Canadian Journal of Cardiology

390 Does the Adherence to a Mediterranean Diet Influence Baseline and Postprandial Endothelial Function?


      Endothelial dysfunction is considered a precursor of atherosclerosis and is an independent predictor of cardiovascular events. A high-saturated fat meal (HFM) has been shown to induce postprandial endothelial dysfunction. Adherence to the Mediterranean diet has been linked to improved endothelial function and was associated to lower inflammatory profile. Recently, we found that a single mixed Mediterranean-type meal (MMM) had neutral postprandial endothelial impact. To our knowledge, the influence of dietary habits on postprandial endothelial response has yet to be determined.


      This substudy sought to assess the influence of background dietary habits on postprandial endothelial response to both HFM and MMM.


      This is a substudy of the FATT trial that compared the effect of a HFM and a MMM on postprandial endothelial function in 28 healthy non-smoking males aged between 18 and 50 years. The MMM consisted of fresh salmon, almonds and vegetables baked in olive oil providing 51% of total calories from fat (7.87g SFA and 2.29g of omega-3, 2:1 DHA:EPA). The HFM consisted of a McDonald's sausage, egg and cheese McMuffin and three hashbrowns providing 58% of total energy from fat (14.78g SFA and no omega-3). Endothelial function was evaluated by brachial artery flow-mediated dilation (FMD) after a 12-hour fast (T0) and at two (T2) and four (T4) hours after consumption of the test meals. Dietary assessment: A 14-item semi-quantitative food frequency questionnaire (FFQ) was used to assess dietary habits. This FFQ was developed to provide a global dietary score reflecting coronary heart disease risk, an estimated Ω-6/Ω-3 ratio and scores of intake for saturated fatty acids, monounsaturated fatty acids, Ω-3 polyunsaturated fatty acids and fruits and vegetables.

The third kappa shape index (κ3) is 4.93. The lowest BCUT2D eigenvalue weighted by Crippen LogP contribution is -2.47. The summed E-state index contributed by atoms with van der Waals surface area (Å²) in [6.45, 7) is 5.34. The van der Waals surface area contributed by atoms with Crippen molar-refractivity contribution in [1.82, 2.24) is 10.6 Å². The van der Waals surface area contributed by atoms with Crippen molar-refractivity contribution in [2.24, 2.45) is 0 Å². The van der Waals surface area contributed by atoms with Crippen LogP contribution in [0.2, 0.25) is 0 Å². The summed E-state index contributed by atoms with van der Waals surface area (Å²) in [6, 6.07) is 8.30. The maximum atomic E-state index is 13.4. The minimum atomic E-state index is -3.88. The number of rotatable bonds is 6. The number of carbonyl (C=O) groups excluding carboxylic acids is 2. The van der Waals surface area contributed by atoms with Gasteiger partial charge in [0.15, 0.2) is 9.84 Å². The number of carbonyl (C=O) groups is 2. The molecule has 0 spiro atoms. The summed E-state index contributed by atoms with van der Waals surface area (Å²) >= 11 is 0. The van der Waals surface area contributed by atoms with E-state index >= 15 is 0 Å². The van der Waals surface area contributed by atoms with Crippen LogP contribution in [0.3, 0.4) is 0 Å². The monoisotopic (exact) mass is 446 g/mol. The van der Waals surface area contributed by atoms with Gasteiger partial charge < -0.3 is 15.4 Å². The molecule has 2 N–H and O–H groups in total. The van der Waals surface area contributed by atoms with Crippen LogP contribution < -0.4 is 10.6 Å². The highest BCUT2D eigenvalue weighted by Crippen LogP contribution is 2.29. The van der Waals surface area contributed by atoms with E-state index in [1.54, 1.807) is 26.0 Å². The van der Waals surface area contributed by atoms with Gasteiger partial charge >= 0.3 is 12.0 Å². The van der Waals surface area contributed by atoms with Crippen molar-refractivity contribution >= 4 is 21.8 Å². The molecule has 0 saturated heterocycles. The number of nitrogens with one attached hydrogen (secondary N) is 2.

No correlations were found between global dietary score as assessed by the FFQ and postprandial endothelial response to either meal. The saturated fatty acid score (r = 0.40, p ≤ 0.01) and Ω-6/Ω-3 ratio (r = 0.35, p ≤ 0.05) derived from the FFQ correlated positively with baseline endothelial function. Higher intake of PUFA Ω-6 tended to impair postprandial endothelial response to a MMM but not to a HFM .


      Background dietary habits do not appear to influence postprandial endothelial response to a HFM and a MMM in a population of healthy men.